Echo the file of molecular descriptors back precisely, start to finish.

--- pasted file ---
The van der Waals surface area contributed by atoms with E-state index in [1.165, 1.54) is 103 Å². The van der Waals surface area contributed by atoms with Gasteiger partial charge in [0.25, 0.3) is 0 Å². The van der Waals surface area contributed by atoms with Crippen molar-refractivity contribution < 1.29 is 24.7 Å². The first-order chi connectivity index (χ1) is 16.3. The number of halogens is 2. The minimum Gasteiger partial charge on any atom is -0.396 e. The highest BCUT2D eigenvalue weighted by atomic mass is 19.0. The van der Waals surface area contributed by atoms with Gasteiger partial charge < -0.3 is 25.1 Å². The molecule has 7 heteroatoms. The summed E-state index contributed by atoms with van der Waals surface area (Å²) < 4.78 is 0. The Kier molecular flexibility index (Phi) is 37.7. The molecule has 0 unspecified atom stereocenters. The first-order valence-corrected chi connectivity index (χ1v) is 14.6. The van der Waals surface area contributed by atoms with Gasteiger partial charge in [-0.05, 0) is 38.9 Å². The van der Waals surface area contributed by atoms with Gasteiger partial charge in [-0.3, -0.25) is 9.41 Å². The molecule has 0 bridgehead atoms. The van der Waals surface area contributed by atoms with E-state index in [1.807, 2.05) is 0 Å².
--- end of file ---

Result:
The van der Waals surface area contributed by atoms with E-state index in [1.165, 1.54) is 103 Å². The van der Waals surface area contributed by atoms with Gasteiger partial charge in [0.25, 0.3) is 0 Å². The van der Waals surface area contributed by atoms with Crippen molar-refractivity contribution < 1.29 is 24.7 Å². The first-order chi connectivity index (χ1) is 16.3. The number of halogens is 2. The minimum Gasteiger partial charge on any atom is -0.396 e. The highest BCUT2D eigenvalue weighted by atomic mass is 19.0. The van der Waals surface area contributed by atoms with Gasteiger partial charge < -0.3 is 25.1 Å². The molecule has 7 heteroatoms. The summed E-state index contributed by atoms with van der Waals surface area (Å²) < 4.78 is 0. The Kier molecular flexibility index (Phi) is 37.7. The molecule has 0 unspecified atom stereocenters. The first-order valence-corrected chi connectivity index (χ1v) is 14.6. The van der Waals surface area contributed by atoms with Gasteiger partial charge in [-0.05, 0) is 38.9 Å². The van der Waals surface area contributed by atoms with Gasteiger partial charge in [-0.3, -0.25) is 9.41 Å². The molecule has 0 bridgehead atoms. The van der Waals surface area contributed by atoms with E-state index in [1.807, 2.05) is 0 Å².